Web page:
One of the things I enjoy about staying in hotels is getting a complimentary copy of USA Today each morning. Some hotels slip one under your door. Others have stacks of the daily placed strategically around the lobby and in the hotel restaurant. For a Gen Xer like me, who grew up reading the Sunday New York Times (an activity as sacred as going to church), reading a real paper harkens back to a time that seems simpler in light of news coming to us in 140 characters or less on a tiny screen.
On a recent mini getaway over spring break, I took advantage of the free papers while grabbing breakfast with my kids. As they checked Facebook and Snapchat, I read each section of the paper, marveling at the experience (it had been awhile since I had read a real newspaper). On the back page of the Money section, a full size color ad couldn’t be missed.
Its headline screamed:
HIS MONEY TURNS SMALL BUSINESS INTO BIG BUSINESS
The photo shows a man in his early to mid 40s wearing the uniform of today’s ultra rich — dark sports jacket, dark mock tee, dark jeans, expensive watch — standing in a power pose with legs wide and arms crossed, a tough look on his face as if to say, “Try and stop me from helping you become rich, powerful and successful!”
At the bottom of the ad, the copy reads:
BILLION DOLLAR BUYER PREMIERES TONIGHT 10P ET/PT CNBC
“And there it is!” I said to myself. “The rescue fantasy, business style.”
21st Century Rescue
The Oxford Dictionary defines the term rescue fantasy as:
A subconscious belief or fantasy centering on rescue, especially a belief that one is needed or able to save another person from something, posited as a motive for certain actions or choices.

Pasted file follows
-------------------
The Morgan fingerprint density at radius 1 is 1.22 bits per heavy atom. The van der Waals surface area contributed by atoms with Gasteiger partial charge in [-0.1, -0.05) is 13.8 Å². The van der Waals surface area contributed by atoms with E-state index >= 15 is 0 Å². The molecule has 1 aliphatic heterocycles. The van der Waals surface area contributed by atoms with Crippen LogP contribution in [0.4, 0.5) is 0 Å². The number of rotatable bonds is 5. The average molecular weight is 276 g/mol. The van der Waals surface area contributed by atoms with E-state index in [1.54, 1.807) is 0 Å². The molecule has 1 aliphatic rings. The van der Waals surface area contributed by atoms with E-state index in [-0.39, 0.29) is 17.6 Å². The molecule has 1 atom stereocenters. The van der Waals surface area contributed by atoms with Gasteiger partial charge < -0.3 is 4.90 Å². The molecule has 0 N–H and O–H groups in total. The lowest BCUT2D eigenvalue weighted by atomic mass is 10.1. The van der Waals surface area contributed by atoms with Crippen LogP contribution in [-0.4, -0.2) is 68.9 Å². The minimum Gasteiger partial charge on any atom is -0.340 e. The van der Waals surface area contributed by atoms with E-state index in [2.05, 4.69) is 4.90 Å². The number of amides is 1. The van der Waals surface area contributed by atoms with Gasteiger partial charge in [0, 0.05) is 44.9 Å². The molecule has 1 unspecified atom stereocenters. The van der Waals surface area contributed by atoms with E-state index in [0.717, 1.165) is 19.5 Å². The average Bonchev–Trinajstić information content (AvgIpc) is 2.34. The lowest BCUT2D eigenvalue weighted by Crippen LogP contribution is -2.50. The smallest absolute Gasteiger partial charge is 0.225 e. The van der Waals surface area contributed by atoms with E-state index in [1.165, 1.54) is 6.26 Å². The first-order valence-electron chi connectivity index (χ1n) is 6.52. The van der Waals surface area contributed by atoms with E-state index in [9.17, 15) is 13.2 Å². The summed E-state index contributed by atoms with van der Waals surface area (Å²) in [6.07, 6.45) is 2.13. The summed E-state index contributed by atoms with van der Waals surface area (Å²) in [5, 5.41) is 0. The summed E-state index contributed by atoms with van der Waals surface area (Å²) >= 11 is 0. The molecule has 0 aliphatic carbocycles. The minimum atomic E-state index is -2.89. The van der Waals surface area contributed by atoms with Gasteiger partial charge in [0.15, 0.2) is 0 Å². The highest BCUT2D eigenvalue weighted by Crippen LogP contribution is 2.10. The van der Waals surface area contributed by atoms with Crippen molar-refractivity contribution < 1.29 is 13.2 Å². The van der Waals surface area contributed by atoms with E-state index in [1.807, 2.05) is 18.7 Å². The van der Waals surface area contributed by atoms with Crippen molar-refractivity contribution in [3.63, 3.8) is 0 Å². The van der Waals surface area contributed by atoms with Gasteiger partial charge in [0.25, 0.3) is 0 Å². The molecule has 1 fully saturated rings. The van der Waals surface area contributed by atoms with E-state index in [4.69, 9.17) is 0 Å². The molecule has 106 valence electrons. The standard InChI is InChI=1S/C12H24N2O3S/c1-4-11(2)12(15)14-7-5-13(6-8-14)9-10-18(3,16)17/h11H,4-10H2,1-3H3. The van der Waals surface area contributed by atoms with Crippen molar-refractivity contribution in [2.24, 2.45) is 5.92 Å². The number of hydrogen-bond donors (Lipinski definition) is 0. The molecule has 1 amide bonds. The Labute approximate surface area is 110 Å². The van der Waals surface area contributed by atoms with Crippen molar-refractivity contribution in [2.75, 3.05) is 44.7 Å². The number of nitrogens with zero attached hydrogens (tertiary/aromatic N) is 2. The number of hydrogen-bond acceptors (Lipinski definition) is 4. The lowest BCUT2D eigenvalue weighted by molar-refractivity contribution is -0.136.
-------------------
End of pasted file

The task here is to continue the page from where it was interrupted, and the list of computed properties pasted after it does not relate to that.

A rescue fantasy can’t work without the willing participation by both parties. In it, there is a rescuer and a rescue-ee. In today’s startup climate, those parts are played by billionaire venture capitalists and emerging entrepreneurs, respectively. The psychology is powerful. Believing all it will take to bring you to the entrepreneurial promised land is someone to invest in your company, small business owners everywhere line up week after week to pitch their version of the American Dream to these heroes of the Internet Age. The rest of us watch, delighting in the narrative full of good guys, villains, and hard-working everyday folks who deserve an honest chance to make it big — with the help of a six or seven-figure investment.
Is it any wonder television executives decided to create yet another show that glorifies a billionaire who promises he can save struggling small businesses? Tilman Fertitta is the newest savior on the block, a member of the ever-growing family of shows playing right into an audience who is hot for yet another variation of this timeless story.